The complete archives of The Lincoln County News will soon be on their way to the Midwest for digitization.
Skidompha Library and Lincoln County Publishing Co., which publishes The Lincoln County News, are partners on the project, which would preserve the complete archives of the LCN, along with the partial archives of several earlier newspapers. The oldest of the newspapers dates to around 1874.
Currently, the LCN archives from 1942-2007 are available in hard copy only at the newspaper’s office in Newcastle. The only copy of the pre-1942 archives were stored in a climate-controlled room at the Lincoln County Courthouse, but little to no public access was possible due to their fragile condition.
A digital archive exists from 2008 to the present day, however, only editions from mid-2016 to the present are readily available to subscribers at lcnme.com.
Library and newspaper employees have been working on the digitization project since December 2017. Their efforts went public in October of last year after Skidompha received a $30,000 grant for the project from the Burns Family Foundation. The grant funded 60 percent of the estimated $50,000 cost and jump-started the project, according to Torie DeLisle, director of development and programs for Skidompha Library.
“We were able to give Advantage (Preservation) $25,000 to get the ball rolling,” DeLisle said. “Once the digitization is complete, that’s when we’ll send the rest of the funds.”
Shortly after the LCN published an article about the project in October 2018, the library received a $5,000 donation for the project from Darby Langdon and Jonathan Wood. Langdon had worked with Skidompha’s staff genealogist, Kathleen Maclachlan, in the past, DeLisle said.
The library recently received an additional $5,000 donation to the project from Ann Poole, owner of Milling Around in Newcastle. Poole had met with DeLisle about the project and “wanted to do something significant for the community,” DeLisle said.
The Whitefield Historical Society and Edgecomb Historical Society have donated to the cause and the library has received other donations to the project through its fall fundraising campaign letter, DeLisle said.
While more than $9,000 is still needed to complete the project, the library has enough funds in hand to start the process of digitizing the archives.
LCN Editor J.W. Oliver, Skidompha Development Associate Emily Meader, and project volunteer Patti Whitten measured and cataloged the archives at the Lincoln County Courthouse on Dec. 20.
The measurements were sent to Advantage Preservation, a firm in Cedar Rapids, Iowa that specializes in the digitization of old and fragile newspapers. Advantage used the information to provide boxes for the complete collection.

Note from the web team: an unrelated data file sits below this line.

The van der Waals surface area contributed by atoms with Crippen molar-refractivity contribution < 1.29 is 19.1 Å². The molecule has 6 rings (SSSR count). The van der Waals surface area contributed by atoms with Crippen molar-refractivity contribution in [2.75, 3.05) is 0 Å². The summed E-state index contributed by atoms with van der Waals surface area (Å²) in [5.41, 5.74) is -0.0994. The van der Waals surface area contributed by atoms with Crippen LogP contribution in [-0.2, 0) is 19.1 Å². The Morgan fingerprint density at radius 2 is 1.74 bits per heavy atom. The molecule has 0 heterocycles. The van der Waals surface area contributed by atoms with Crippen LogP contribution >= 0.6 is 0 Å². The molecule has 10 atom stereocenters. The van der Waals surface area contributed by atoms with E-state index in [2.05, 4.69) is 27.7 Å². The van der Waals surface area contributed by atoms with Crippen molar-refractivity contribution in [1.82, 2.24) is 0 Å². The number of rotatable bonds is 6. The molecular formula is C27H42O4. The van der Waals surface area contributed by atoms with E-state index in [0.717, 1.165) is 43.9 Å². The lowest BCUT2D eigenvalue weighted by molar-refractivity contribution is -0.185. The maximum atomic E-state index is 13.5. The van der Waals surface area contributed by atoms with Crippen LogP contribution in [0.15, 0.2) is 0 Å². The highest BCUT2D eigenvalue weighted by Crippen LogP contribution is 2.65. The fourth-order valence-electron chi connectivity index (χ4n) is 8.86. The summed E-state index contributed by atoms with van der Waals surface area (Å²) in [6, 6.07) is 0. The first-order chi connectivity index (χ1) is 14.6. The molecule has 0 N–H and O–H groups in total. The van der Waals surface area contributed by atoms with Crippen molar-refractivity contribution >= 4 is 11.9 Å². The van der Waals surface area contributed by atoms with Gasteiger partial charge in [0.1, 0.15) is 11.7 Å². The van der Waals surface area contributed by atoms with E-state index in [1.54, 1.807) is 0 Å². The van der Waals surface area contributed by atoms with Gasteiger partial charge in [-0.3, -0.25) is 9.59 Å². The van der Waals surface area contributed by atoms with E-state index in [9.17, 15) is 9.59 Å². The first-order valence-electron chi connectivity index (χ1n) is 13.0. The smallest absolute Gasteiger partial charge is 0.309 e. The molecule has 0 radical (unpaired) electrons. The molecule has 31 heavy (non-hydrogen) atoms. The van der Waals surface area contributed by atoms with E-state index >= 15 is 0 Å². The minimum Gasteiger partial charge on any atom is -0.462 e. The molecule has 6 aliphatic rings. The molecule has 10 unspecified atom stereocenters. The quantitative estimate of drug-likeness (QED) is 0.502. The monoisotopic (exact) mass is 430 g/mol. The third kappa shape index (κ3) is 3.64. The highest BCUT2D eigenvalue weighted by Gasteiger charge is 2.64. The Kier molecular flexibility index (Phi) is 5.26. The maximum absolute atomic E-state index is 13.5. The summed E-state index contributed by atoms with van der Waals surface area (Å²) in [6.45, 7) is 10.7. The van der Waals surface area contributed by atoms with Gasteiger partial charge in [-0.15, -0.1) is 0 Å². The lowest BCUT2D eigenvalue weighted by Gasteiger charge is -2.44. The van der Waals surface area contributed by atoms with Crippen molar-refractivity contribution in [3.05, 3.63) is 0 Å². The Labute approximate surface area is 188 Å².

In addition to the complete archives of The Lincoln County News, the project will digitize the existing archives of the Sheepscot Echo, one of two newspapers that merged to create The Lincoln County News; the Village Herald, published in Damariscotta in the 1870s and a predecessor of the Damariscotta Herald, which merged with the Sheepscot Echo to create The Lincoln County News; the Waldoboro Press, which Lincoln County Publishing Co. acquired in 1967 and merged with the LCN in 1968; and a Waldoboro-based newspaper called The Lincoln County News, published from the 1870s to the early 1900s and unaffiliated with the present-day newspaper.
Much to the delight of the newspaper and the library, seven years of newspapers from the late 1800s and early 1900s that had been believed to be missing were discovered at the courthouse while taking inventory.
“It was an exciting discovery, as we want to preserve as much as possible of the newspaper record of our county,” Oliver said.
A crew of five from the LCN, with Maclachlan and Whitten, packed the archives in boxes Friday, Jan. 25 and brought them to Lincoln County Publishing in Newcastle, where a truck from Advantage is expected to pick them up Friday, Feb. 1.
After the digitization is complete, the archives will be made available in three ways: to LCN subscribers through lcnme.com, to library members through the library website, and to anyone who visits the library on the library’s computers. The physical archives will return to Lincoln County Publishing Co., at which point the company will determine where to store them.
The library is still accepting donations for the project, DeLisle said.
To help bridge the gap, the library will host the Through the Pages formal wear costume ball Friday, Feb. 22. Attendees are encouraged to dress in the fashion of any decade included in the digitization project. The evening will include light bites, live music, a silent auction, and a cash bar. Tickets are $10 per person and can be purchased at Skidompha or at supportskidompha.org.
As the digitization efforts near completion, the library and the newspaper are excited to see the final result.
“I can’t say enough about how grateful we are to the library and Patti for their work on this project, as well as to Lincoln County for storing the physical archives until we could ship them,” Oliver said. “We could never do this alone.”